Mary indicates that both she and Tom have worked for large construction companies in the past. She says this has shaped their attitudes toward safety. They have assisted with safety programs and safety meetings and fully believe that doing things the right way and the safe way is the only way. Mary indicates that when they set up their shop, customer safety and property loss control were paramount in their decisions. She can certainly be proud that they more than accomplished those goals!

Mike Goodman, ARM
Senior Loss Control Representative

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Managing Your Medical Claims is Good for Your Health

Posted by on Nov 4, 2013 in Blog, Happy Together

AmyDarlingInsurance can be confusing. The more medical care you have, the more there is to keep track of. No one plans to be sick, but preparing and having a system in place will help if you do have claims. If you or your family member becomes ill, the number of bills can be extensive. A simple outpatient surgery could easily generate several bills. You can expect bills, at minimum, from the hospital or surgery center, surgeon, pathologist, and anesthesiologist. Organization will allow you to take care of yourself or your family member and not stress about the paperwork. Managing your medical claims can be easy if you do the following:

  • Start a file at the beginning of each year to keep all of your health insurance documents in one place.
  • As bills come in, avoid paying the bill until you have your Explanation of Benefits (EOB) from your insurance carrier. Many times a doctor or hospital will bill you before the insurance discount is applied. They also do not usually know the exact benefit and will estimate the insurance payment. This oftentimes creates an overpayment on the account. You should never ignore a bill, but be cautious of paying before your insurance which could create more work for you later to recover the overpayment.
  • Once you have both the bill and the EOB, you should be able to match them up to figure out exactly what amount is a discount, how much the insurance paid, and any amount that is not covered and why it was not covered.
  • If you get a bill and do not get an EOB within 30 days, it is a good idea to contact the doctor or hospital to be sure they properly billed your insurance company. Have a copy of your insurance ID card handy to provide them any information they may need to bill your insurance.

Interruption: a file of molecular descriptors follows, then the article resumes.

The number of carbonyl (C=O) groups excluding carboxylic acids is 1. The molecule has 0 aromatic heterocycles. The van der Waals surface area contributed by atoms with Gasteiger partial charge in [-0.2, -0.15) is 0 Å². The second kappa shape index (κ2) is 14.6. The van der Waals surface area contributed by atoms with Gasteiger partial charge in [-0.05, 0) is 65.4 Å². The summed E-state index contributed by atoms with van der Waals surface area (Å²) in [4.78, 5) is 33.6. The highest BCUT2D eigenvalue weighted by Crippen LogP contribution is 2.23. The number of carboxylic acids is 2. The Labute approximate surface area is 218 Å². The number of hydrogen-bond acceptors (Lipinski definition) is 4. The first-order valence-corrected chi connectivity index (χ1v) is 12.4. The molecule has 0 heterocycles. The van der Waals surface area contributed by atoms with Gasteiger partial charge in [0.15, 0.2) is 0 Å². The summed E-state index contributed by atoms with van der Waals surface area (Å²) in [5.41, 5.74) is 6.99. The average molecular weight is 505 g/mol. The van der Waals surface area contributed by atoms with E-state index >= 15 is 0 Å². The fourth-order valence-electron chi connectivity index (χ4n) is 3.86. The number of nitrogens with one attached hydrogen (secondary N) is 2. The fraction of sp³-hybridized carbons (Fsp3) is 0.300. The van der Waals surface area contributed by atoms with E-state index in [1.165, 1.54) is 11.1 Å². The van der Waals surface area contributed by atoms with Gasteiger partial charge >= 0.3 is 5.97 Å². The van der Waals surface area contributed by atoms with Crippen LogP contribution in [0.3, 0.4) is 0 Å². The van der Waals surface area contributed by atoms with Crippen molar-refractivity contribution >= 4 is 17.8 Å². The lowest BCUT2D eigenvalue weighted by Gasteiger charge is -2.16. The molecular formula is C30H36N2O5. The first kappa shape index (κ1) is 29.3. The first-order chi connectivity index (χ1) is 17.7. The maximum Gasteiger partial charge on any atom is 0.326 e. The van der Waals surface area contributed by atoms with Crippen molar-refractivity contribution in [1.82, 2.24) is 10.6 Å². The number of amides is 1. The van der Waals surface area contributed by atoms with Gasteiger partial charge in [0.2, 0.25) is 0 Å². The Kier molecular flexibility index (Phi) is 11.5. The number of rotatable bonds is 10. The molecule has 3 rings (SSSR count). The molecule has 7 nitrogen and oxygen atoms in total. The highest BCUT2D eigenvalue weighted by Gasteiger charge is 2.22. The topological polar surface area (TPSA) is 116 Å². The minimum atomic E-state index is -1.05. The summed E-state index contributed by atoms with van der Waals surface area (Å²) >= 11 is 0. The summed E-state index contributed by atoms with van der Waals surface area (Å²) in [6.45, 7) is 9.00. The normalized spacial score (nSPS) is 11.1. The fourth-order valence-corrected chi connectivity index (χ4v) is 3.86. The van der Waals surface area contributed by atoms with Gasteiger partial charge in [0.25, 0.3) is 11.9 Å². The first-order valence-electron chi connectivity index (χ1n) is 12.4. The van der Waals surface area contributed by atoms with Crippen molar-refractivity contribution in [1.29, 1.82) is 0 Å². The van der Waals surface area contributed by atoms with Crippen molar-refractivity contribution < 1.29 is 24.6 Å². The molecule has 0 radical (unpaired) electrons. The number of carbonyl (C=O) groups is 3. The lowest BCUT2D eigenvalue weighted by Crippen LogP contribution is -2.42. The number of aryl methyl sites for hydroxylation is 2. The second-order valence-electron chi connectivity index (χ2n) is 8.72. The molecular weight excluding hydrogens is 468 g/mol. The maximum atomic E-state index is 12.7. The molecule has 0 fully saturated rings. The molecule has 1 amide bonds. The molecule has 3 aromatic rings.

Pekin Insurance® constantly strives to provide our insureds with Beyond the expected® claim service. We want you and your family focused on being healthy. Let us help make the claim process as easy as possible. If you ever have questions on your Pekin Insurance medical insurance, we are just a phone call away! Call 800-371-9622 for assistance on managing your medical claims.

Amy Darling, FLMI, FLHC, ACS, ARA
Director of Life Claims

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Tips to Avoid a Deer Collision

Posted by on Nov 4, 2013 in Blog, My Favorite Things

BeckyCalhoun Fall is the time of year when many people are dreaming of bagging that big buck. But you sure don’t want to do it with your vehicle! Here are a few tips to avoid a collision with a deer.

  • Be Alert, especially at This Time of the Year! During hunting season and breeding season, deer are extremely active. Sunrise and sunset to midnight are particularly high-risk times of the day.
  • Slow Down and Know Your Surroundings. Driving slower will provide you with more time to react if you spot a deer along the roadway. When you are driving in rural or wooded areas or where there are signs posted warning of deer crossings, be extra cautious.
  • Drive Defensively. Wear your seat belt, and be sure to look for deer. Deer usually do not travel alone, so if you see one deer, it is likely there are more nearby.
  • Use High-Beam Headlights at Night. When there is no oncoming traffic, use high-beam headlights to help illuminate the area you are driving through and make deer more visible.
  • Don’t Swerve Your Vehicle. Swerving your vehicle to miss hitting a deer may cause you to lose control of your vehicle and possibly cause a collision with another vehicle, a tree, or other object.